If we decide that the average height of Turnbullians is about 180cm but their average weight is 100 kilos, it sounds like they have a massive obesity problem. However, if we delve a little closer, we find that this is not a problem at all because is Turnbullia being obese is considered a good thing and that the more obese you are, the more likely you are to encourage growth. And when of the people weighing 350 kilos grows, they all benefit because, well, they have to build bigger doorways and this provides work for people who can then afford to buy more fast food and chocolates and that will lead to their waist-line growing too.
Of course, when someone points out that there are people in Turnbullia who weigh less than thirty kilos, the newspaper “Merde Doc” finds someone with an eating disorder and uses this to argue that anybody weighing less than seventy kilos just doesn’t want to eat. If they get a letter to the editor suggesting that people with eating disorders aren’t typical, then the paper will run a story showing how during the GFC (Great Food Crisis), those weighing more than 250 kilos lost an average of forty kilos, while those weighing less than forty kilos didn’t. This will be accompanied by a graph demonstrating that those weighing nothing lost no weight at all during this time, because they still weighed nothing after the GFC. This was disputed by some academics on the grounds that they believed that there were, in fact, no actual people who weighed nothing so that this was a purely theoretical exercise and of no value to the starving masses.
I guess this would be a good time to leave Turnbullia and return to Australia. In simple terms, Shorten seems to be arguing that it’s a problem because apart from the unfairness of it all, it’s likely to create a whole range of social and economic problems and that something needs to be done about. The Liberals, on the other hand, seem to be arguing that if you do nothing about it, everything will be just fine because some of our best friends are – in terms of the analogy – pretty damned fat and we’d like to make them even fatter and that’s fine by them.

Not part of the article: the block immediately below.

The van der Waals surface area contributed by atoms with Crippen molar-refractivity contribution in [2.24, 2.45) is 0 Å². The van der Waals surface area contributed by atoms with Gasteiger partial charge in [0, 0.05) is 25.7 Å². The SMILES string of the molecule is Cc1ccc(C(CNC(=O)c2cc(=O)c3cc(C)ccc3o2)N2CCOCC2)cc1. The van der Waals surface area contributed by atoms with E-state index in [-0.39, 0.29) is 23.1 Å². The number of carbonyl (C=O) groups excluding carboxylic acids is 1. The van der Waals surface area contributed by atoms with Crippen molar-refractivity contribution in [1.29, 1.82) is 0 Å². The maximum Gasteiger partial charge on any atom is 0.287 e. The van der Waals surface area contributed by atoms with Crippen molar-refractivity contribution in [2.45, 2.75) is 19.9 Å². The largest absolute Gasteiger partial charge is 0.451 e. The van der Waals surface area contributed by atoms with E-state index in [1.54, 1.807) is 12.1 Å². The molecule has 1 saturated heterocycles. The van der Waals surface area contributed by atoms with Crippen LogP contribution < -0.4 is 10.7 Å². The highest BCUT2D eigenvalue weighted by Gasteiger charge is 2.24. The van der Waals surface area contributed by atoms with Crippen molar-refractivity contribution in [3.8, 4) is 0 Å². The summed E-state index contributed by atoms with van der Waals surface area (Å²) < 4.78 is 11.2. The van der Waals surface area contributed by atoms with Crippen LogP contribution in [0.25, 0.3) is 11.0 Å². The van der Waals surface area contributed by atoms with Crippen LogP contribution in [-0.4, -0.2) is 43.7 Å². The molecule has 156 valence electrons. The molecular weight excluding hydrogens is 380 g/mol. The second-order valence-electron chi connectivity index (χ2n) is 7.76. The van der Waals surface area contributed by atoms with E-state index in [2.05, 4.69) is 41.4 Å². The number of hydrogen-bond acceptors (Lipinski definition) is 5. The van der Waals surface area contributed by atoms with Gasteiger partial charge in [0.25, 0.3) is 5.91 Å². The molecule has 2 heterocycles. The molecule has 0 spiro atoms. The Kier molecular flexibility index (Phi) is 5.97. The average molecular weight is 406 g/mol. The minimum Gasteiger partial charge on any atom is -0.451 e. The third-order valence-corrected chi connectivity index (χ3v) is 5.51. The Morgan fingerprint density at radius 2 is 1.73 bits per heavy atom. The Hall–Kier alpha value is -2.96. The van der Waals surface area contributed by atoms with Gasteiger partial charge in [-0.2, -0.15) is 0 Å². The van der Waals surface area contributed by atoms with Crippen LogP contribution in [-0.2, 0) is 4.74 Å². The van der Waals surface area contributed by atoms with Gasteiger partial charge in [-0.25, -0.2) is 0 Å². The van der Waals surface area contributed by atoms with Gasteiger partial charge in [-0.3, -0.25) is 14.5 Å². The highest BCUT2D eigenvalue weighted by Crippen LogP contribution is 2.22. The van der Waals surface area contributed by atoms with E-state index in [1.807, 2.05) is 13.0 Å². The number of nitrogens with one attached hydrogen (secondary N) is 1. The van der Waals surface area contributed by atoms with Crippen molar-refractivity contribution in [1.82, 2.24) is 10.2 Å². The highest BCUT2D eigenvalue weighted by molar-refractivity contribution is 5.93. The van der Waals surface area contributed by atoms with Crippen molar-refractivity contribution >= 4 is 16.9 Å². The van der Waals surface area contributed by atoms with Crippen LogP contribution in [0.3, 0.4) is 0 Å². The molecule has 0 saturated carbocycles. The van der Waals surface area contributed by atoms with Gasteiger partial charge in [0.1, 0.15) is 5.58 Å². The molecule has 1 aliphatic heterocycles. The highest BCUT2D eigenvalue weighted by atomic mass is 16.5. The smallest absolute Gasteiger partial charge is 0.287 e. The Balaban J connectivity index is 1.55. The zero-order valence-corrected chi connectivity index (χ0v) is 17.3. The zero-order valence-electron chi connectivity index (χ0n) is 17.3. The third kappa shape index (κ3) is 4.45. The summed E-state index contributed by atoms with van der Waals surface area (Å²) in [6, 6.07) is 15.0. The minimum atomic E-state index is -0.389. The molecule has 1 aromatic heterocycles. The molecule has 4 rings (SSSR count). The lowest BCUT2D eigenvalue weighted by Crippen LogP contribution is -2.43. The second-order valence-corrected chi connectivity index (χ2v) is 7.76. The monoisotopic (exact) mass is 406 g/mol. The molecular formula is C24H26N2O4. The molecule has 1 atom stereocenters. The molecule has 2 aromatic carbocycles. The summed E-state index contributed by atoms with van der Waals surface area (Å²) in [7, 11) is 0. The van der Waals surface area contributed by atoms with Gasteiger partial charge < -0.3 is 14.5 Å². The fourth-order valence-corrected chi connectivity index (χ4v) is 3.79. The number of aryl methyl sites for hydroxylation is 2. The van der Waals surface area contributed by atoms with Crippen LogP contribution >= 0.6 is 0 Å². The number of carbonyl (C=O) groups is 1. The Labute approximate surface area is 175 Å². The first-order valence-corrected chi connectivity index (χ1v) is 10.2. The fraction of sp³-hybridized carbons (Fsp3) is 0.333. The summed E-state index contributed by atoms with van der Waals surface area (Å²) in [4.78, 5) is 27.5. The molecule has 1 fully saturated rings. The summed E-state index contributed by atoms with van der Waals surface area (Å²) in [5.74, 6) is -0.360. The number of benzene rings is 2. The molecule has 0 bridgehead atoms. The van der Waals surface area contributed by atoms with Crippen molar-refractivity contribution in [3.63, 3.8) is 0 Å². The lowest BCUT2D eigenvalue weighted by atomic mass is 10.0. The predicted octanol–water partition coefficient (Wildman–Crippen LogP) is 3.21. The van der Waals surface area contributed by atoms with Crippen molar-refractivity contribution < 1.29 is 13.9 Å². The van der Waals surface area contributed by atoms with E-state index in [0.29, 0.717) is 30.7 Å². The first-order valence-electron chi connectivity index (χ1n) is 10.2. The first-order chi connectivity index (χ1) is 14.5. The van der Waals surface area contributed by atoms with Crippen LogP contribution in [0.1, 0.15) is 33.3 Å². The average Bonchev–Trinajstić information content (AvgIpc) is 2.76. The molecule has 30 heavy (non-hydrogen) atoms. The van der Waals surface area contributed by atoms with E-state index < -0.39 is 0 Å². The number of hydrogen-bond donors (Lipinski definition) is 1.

Ok, I realize that there might be obese people reading this who are offended. I’d like apologise if you took it the wrong way because I certainly didn’t mean to compare you to the sort of people who’d back the Liberal Party.
Finally, sources in the White House have just leaked that the new Chief of Staff, John Kelly has a really good handle on things and has managed to ensure that all future information will only come through official sources. It was also confirmed that the new strategy when one of Donald’s appointees proves less than satisfactory that rather than go through another public embarrassment, the person will be simply confined to their office until they can be quietly removed to Guatanamo Bay. There is no confirmation of the rumour that this is what is happening with Steve Bannon.